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What does hair, nails, hooves, horn, wool, feathers, claws, baleen, exoskeletons, beaks, turtle shell and skin epidermis have in common? It is that their main constituent is keratin – a fibrous, structural protein that is tough and insoluble.

Within a single animal there can be various types of keratin. If we look at humans we can identify keratin in our nails, the outer layer or epidermis of our skin and our hair.

On average we have up to 140000 hairs on our heads. The hair grows from a hair follicle at the base of the hair shaft. Under the microscope, an individual hair appears to be covered with overlapping scales like plant pots stacked inside one another, and this layer or cuticle encloses and protects the hair shaft. The cuticle is composed of keratin, which has a structure similar to rods bundled together into cables, this gives hair great tensile strength, and in theory a head of hair could suspend thousands of kilograms. Between 65 to 95% of hair is composed of keratin. Chemically hair is 50.65% carbon, 20.85% oxygen, 17.14% nitrogen, 6.36 % hydrogen and 5.0% sulphur.

Keratin is a colourless protein, it reflects light and gives a gloss to the hair, but the colour of hair is produced by cells called melanocytes, which produce pigment granules. All natural hair colour from light blond to blue black, has the same pigment, it is the density and location of the pigment on the hair which determines colour. Redheads have an additional iron red pigment. When the melanocytes stop producing pigment, hair emerges as white/grey.

If hair is in bad condition it can appear dull and tangled because the edge of the keratin cells become raised, moisture is lost, and the keratin becomes brittle and doesn’t reflect so much light. Hair conditioners work by lubricating the hair, forming a protective film, increasing light reflection and preventing the accumulation of static electricity which makes individual hairs fly apart. 

The way keratin molecules are joined effect the shape of hair shaft. When the keratin in a hair is joined more strongly on one side than another, the asymmetry causes the hair to become bent and curly. It is possible to create artificial curls by using heat to disrupt the structural bonds of keratin while the hair is shaped over a brush or curler, but when the hair becomes moist it returns to its original shape. To slow this process hairspray, gel or mousse may be applied and this coats the hair with a resin, which hardens and forms a rigid structure. A longer lasting shape is achieved artificially by applying chemicals, which disrupt the keratin structure, and then after shaping, applying another chemical which allow the keratin bonds to reform.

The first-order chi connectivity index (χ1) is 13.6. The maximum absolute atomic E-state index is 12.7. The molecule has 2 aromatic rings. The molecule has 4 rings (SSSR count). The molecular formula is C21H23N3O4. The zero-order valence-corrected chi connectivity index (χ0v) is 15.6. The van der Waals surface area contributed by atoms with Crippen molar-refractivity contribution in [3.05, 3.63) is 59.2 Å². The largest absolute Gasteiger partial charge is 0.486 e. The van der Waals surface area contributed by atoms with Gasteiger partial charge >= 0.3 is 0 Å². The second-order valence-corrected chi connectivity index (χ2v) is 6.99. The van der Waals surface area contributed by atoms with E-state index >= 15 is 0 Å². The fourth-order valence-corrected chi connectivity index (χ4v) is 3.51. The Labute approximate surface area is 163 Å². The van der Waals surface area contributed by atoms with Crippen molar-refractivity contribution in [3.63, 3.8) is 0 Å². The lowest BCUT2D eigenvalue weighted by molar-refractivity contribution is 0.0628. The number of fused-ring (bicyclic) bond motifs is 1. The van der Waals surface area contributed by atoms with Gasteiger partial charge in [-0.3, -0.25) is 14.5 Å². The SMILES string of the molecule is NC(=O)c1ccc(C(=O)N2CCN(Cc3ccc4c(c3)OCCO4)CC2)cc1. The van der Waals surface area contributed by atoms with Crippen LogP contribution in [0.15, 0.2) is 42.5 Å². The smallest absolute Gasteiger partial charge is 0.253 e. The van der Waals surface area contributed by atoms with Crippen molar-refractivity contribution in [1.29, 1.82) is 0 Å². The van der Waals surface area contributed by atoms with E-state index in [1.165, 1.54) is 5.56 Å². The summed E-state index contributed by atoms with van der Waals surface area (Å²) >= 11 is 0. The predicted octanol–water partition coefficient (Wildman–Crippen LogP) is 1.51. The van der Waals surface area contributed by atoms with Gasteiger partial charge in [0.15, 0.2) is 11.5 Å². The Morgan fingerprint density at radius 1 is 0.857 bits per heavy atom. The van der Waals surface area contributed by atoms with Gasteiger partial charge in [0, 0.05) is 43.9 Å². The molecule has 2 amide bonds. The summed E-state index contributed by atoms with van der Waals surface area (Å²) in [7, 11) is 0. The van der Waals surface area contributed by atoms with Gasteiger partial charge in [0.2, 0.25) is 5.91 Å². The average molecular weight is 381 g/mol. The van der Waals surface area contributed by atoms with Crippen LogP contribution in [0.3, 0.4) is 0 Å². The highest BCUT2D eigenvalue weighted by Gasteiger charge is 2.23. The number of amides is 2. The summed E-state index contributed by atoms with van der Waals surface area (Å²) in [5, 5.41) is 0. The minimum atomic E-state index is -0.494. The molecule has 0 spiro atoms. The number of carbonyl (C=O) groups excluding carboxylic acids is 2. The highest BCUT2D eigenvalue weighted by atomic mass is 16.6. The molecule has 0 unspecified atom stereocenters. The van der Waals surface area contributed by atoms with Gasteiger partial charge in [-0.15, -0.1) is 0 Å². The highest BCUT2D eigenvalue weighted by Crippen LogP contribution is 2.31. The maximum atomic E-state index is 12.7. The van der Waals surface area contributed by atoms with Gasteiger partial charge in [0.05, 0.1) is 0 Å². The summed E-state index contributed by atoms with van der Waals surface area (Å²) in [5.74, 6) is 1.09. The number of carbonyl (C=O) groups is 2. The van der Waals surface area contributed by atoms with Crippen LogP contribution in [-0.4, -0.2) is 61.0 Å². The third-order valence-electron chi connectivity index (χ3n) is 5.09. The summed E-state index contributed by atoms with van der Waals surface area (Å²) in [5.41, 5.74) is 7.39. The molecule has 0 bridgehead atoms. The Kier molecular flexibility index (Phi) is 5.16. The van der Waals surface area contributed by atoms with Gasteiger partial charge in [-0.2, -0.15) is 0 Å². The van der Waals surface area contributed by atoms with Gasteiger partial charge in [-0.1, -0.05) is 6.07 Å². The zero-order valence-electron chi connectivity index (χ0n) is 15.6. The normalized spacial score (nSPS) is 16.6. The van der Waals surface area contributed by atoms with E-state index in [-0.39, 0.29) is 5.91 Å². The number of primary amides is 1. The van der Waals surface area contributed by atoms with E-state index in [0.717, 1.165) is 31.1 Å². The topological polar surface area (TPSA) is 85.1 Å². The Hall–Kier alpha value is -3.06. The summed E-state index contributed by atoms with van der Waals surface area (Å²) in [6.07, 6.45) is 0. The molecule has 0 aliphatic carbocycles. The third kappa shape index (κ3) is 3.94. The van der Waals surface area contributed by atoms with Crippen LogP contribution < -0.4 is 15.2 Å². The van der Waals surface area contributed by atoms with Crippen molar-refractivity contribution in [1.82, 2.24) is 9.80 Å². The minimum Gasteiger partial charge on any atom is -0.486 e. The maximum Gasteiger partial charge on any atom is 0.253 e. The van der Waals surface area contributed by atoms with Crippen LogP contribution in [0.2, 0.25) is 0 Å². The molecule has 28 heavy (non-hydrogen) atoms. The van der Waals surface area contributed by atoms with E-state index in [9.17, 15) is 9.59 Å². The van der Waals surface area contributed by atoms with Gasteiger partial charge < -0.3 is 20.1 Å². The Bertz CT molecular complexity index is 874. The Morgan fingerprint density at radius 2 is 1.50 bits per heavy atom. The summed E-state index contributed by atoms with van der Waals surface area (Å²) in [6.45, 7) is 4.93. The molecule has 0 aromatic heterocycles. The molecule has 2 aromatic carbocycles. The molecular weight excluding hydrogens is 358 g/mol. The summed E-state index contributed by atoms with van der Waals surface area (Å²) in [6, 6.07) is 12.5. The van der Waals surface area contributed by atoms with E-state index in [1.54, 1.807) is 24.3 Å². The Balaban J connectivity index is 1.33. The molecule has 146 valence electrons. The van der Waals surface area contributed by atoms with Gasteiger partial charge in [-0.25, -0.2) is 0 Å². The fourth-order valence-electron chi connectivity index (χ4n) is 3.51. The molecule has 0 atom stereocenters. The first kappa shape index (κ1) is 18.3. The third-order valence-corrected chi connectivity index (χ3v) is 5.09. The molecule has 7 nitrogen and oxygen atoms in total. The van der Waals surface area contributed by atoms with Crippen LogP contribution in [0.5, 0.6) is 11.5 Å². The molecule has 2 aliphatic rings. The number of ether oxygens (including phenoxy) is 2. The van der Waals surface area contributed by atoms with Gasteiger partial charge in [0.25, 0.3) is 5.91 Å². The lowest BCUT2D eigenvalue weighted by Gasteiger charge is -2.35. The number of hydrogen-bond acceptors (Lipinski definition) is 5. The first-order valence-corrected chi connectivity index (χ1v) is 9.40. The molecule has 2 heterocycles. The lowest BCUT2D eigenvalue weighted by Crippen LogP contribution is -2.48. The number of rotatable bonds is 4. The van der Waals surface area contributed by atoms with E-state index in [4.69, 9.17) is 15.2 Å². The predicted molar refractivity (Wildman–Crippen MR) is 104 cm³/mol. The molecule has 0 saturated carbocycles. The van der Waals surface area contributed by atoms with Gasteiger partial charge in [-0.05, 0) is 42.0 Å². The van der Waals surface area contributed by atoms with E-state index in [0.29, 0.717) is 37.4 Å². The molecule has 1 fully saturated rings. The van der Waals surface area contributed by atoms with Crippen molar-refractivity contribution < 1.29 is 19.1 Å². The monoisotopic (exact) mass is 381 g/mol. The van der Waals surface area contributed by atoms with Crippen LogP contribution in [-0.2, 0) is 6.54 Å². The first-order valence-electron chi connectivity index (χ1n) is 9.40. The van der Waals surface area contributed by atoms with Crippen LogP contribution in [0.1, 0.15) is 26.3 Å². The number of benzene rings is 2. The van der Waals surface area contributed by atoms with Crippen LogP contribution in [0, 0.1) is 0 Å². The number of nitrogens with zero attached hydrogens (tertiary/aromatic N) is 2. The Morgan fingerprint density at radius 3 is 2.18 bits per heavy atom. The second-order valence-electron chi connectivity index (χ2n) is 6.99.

Keratin is also found in the outer layer of our skin. The cells in our skin contain a structural matrix of keratin and this makes the surface of our skin a tough and waterproof barrier. The amount of keratin in the outer skin cells increases in a process called keratinisation and this eventually causes the cells to die and then to be shed. When an area on the skin surface is constantly pressured more keratin is produced and a callus is formed.
Some infectious fungus such as ringworm and athlete’s foot feed on keratin.

Most of the keratin we interact with – hair, skin and nails are actually dead cells with new living cells pushing up from underneath. The dead cells form a protective layer over the living cells, so generally the thicker the layer of keratin is, the healthier and more protected the living cells.

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Why does attentiveness to nature matter? In a very fundamental sense, we are what we pay attention to. Paying heed to beauty, grace, and everyday miracles promotes a sense of possibility and coherence that runs deeper and truer than the often illusory commercial, social "realities" advanced by mainstream contemporary culture. ... Our attention is precious, and what we choose to focus it on has enormous consequences. What we choose to look at, and to listen to--these choices change the world. As Thich Nhat Hanh has pointed out, we become the bad television programs that we watch. A society that expends its energies tracking the latest doings of the celebrity couple is fundamentally distinct from one that watches for the first arriving spring migrant birds, or takes a weekend to check out insects in a mountain stream, or looks inside flowers to admire the marvelous ingenuities involved in pollination. The former tends to drag culture down to its lowest commonalities; the latter can lift us up in a sense of unity with all life. The Way of Natural History, edited by Thomas Lowe Fleischner and published by Trinity University Press (Texas)